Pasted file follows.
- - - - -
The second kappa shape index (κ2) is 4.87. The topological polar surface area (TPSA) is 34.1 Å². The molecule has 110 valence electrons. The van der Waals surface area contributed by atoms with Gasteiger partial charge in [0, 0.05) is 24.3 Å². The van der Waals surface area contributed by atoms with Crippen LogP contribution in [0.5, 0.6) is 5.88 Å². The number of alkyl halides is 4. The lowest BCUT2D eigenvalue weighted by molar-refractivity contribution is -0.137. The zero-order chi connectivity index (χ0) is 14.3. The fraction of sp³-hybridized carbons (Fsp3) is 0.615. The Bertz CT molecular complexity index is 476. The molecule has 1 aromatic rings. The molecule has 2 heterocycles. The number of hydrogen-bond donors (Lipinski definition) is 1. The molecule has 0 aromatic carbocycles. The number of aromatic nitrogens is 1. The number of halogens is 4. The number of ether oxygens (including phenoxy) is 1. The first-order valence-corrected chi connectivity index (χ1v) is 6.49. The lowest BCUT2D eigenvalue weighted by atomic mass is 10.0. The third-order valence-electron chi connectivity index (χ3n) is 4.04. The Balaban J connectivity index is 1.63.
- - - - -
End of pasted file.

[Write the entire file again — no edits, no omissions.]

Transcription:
The second kappa shape index (κ2) is 4.87. The topological polar surface area (TPSA) is 34.1 Å². The molecule has 110 valence electrons. The van der Waals surface area contributed by atoms with Gasteiger partial charge in [0, 0.05) is 24.3 Å². The van der Waals surface area contributed by atoms with Crippen LogP contribution in [0.5, 0.6) is 5.88 Å². The number of alkyl halides is 4. The lowest BCUT2D eigenvalue weighted by molar-refractivity contribution is -0.137. The zero-order chi connectivity index (χ0) is 14.3. The fraction of sp³-hybridized carbons (Fsp3) is 0.615. The Bertz CT molecular complexity index is 476. The molecule has 1 aromatic rings. The molecule has 2 heterocycles. The number of hydrogen-bond donors (Lipinski definition) is 1. The molecule has 0 aromatic carbocycles. The number of aromatic nitrogens is 1. The number of halogens is 4. The number of ether oxygens (including phenoxy) is 1. The first-order valence-corrected chi connectivity index (χ1v) is 6.49. The lowest BCUT2D eigenvalue weighted by atomic mass is 10.0. The third-order valence-electron chi connectivity index (χ3n) is 4.04. The Balaban J connectivity index is 1.63.